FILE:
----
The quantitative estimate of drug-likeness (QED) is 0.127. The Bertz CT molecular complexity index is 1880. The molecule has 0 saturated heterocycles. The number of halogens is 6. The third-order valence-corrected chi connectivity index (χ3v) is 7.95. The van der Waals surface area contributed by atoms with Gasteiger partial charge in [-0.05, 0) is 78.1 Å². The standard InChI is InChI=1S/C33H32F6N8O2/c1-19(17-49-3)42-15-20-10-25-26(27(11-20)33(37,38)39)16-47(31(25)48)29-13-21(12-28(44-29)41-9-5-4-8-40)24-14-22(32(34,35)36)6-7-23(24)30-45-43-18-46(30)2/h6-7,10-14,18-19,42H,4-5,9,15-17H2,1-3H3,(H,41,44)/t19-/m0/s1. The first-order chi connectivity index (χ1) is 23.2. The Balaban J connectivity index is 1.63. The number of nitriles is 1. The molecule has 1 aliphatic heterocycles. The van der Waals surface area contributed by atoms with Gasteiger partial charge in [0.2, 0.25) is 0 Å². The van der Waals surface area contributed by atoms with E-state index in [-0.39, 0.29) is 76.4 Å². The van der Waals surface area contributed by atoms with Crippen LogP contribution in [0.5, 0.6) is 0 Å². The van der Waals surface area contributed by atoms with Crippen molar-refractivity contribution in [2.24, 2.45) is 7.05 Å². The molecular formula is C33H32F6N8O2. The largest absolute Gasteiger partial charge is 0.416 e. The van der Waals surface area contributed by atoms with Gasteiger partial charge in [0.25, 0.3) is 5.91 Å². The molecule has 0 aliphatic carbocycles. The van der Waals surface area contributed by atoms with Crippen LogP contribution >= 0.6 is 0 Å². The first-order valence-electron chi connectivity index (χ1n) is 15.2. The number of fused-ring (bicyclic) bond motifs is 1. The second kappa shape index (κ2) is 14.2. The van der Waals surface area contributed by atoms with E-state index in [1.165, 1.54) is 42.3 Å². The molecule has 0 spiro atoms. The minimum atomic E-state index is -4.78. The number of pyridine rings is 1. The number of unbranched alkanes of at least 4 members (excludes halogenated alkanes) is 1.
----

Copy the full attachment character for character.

The quantitative estimate of drug-likeness (QED) is 0.127. The Bertz CT molecular complexity index is 1880. The molecule has 0 saturated heterocycles. The number of halogens is 6. The third-order valence-corrected chi connectivity index (χ3v) is 7.95. The van der Waals surface area contributed by atoms with Gasteiger partial charge in [-0.05, 0) is 78.1 Å². The standard InChI is InChI=1S/C33H32F6N8O2/c1-19(17-49-3)42-15-20-10-25-26(27(11-20)33(37,38)39)16-47(31(25)48)29-13-21(12-28(44-29)41-9-5-4-8-40)24-14-22(32(34,35)36)6-7-23(24)30-45-43-18-46(30)2/h6-7,10-14,18-19,42H,4-5,9,15-17H2,1-3H3,(H,41,44)/t19-/m0/s1. The first-order chi connectivity index (χ1) is 23.2. The Balaban J connectivity index is 1.63. The number of nitriles is 1. The molecule has 1 aliphatic heterocycles. The van der Waals surface area contributed by atoms with Gasteiger partial charge in [0.2, 0.25) is 0 Å². The van der Waals surface area contributed by atoms with E-state index in [-0.39, 0.29) is 76.4 Å². The van der Waals surface area contributed by atoms with Crippen LogP contribution in [0.5, 0.6) is 0 Å². The van der Waals surface area contributed by atoms with Crippen molar-refractivity contribution in [2.24, 2.45) is 7.05 Å². The molecular formula is C33H32F6N8O2. The largest absolute Gasteiger partial charge is 0.416 e. The van der Waals surface area contributed by atoms with Gasteiger partial charge in [0.25, 0.3) is 5.91 Å². The molecule has 0 aliphatic carbocycles. The van der Waals surface area contributed by atoms with Crippen LogP contribution >= 0.6 is 0 Å². The first-order valence-electron chi connectivity index (χ1n) is 15.2. The number of fused-ring (bicyclic) bond motifs is 1. The second kappa shape index (κ2) is 14.2. The van der Waals surface area contributed by atoms with E-state index in [1.165, 1.54) is 42.3 Å². The molecule has 0 spiro atoms. The minimum atomic E-state index is -4.78. The number of pyridine rings is 1. The number of unbranched alkanes of at least 4 members (excludes halogenated alkanes) is 1.